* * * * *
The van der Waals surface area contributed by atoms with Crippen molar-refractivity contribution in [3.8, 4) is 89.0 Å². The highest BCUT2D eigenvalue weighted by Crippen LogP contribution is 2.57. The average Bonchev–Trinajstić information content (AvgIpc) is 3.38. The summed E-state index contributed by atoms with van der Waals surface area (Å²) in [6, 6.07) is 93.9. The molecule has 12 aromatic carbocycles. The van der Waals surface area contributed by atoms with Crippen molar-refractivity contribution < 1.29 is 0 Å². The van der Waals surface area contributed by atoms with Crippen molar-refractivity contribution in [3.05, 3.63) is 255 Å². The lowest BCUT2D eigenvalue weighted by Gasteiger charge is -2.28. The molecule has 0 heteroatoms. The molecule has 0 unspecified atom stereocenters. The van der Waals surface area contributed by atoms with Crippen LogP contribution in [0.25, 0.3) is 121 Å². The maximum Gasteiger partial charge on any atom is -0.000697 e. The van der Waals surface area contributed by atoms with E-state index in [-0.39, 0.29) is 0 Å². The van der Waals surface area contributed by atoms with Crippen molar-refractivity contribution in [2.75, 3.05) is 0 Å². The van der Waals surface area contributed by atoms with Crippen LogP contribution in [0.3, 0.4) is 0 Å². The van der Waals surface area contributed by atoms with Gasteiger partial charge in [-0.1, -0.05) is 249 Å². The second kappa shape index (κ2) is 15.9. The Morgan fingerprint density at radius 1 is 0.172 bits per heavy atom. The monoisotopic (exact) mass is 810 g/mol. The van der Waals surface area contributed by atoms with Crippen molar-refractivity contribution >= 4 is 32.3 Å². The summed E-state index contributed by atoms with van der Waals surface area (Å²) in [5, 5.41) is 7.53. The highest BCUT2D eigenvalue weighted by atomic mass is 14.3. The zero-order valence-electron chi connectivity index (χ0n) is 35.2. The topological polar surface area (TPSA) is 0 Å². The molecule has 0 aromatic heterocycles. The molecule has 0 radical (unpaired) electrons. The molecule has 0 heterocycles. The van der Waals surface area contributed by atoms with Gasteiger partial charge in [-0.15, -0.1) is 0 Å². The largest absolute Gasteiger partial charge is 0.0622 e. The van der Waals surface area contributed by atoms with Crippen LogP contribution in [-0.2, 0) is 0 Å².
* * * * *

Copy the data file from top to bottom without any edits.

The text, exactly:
The van der Waals surface area contributed by atoms with Crippen molar-refractivity contribution in [3.8, 4) is 89.0 Å². The highest BCUT2D eigenvalue weighted by Crippen LogP contribution is 2.57. The average Bonchev–Trinajstić information content (AvgIpc) is 3.38. The summed E-state index contributed by atoms with van der Waals surface area (Å²) in [6, 6.07) is 93.9. The molecule has 12 aromatic carbocycles. The van der Waals surface area contributed by atoms with Crippen molar-refractivity contribution < 1.29 is 0 Å². The van der Waals surface area contributed by atoms with Crippen molar-refractivity contribution in [3.05, 3.63) is 255 Å². The lowest BCUT2D eigenvalue weighted by Gasteiger charge is -2.28. The molecule has 0 heteroatoms. The molecule has 0 unspecified atom stereocenters. The van der Waals surface area contributed by atoms with Crippen LogP contribution in [0.25, 0.3) is 121 Å². The maximum Gasteiger partial charge on any atom is -0.000697 e. The van der Waals surface area contributed by atoms with E-state index in [-0.39, 0.29) is 0 Å². The van der Waals surface area contributed by atoms with Crippen molar-refractivity contribution in [2.75, 3.05) is 0 Å². The van der Waals surface area contributed by atoms with Crippen LogP contribution in [0.3, 0.4) is 0 Å². The van der Waals surface area contributed by atoms with Gasteiger partial charge in [-0.1, -0.05) is 249 Å². The second kappa shape index (κ2) is 15.9. The Morgan fingerprint density at radius 1 is 0.172 bits per heavy atom. The monoisotopic (exact) mass is 810 g/mol. The van der Waals surface area contributed by atoms with Crippen molar-refractivity contribution >= 4 is 32.3 Å². The summed E-state index contributed by atoms with van der Waals surface area (Å²) in [5, 5.41) is 7.53. The highest BCUT2D eigenvalue weighted by atomic mass is 14.3. The zero-order valence-electron chi connectivity index (χ0n) is 35.2. The topological polar surface area (TPSA) is 0 Å². The molecule has 0 aromatic heterocycles. The molecule has 0 radical (unpaired) electrons. The molecule has 0 heterocycles. The van der Waals surface area contributed by atoms with Gasteiger partial charge in [-0.15, -0.1) is 0 Å². The largest absolute Gasteiger partial charge is 0.0622 e. The van der Waals surface area contributed by atoms with Crippen LogP contribution in [-0.2, 0) is 0 Å².